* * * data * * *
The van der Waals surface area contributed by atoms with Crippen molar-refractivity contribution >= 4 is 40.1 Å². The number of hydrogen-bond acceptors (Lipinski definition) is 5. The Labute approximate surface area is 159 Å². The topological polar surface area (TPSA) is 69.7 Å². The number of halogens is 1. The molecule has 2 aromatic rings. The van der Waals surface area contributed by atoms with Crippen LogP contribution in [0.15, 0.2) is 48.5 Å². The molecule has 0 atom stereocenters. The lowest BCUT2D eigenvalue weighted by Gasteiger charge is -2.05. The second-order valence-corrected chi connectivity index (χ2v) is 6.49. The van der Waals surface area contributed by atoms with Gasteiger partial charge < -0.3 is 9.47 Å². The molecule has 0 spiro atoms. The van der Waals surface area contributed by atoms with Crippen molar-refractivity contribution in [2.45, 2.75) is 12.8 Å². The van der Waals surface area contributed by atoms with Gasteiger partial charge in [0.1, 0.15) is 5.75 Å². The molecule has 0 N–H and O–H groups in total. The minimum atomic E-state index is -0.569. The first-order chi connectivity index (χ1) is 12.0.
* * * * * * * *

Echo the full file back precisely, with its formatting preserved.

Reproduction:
The van der Waals surface area contributed by atoms with Crippen molar-refractivity contribution >= 4 is 40.1 Å². The number of hydrogen-bond acceptors (Lipinski definition) is 5. The Labute approximate surface area is 159 Å². The topological polar surface area (TPSA) is 69.7 Å². The number of halogens is 1. The molecule has 2 aromatic rings. The van der Waals surface area contributed by atoms with Crippen LogP contribution in [0.15, 0.2) is 48.5 Å². The molecule has 0 atom stereocenters. The lowest BCUT2D eigenvalue weighted by Gasteiger charge is -2.05. The second-order valence-corrected chi connectivity index (χ2v) is 6.49. The van der Waals surface area contributed by atoms with Gasteiger partial charge < -0.3 is 9.47 Å². The molecule has 0 spiro atoms. The van der Waals surface area contributed by atoms with Crippen molar-refractivity contribution in [2.45, 2.75) is 12.8 Å². The van der Waals surface area contributed by atoms with Gasteiger partial charge in [0.1, 0.15) is 5.75 Å². The molecule has 0 N–H and O–H groups in total. The minimum atomic E-state index is -0.569. The first-order chi connectivity index (χ1) is 12.0.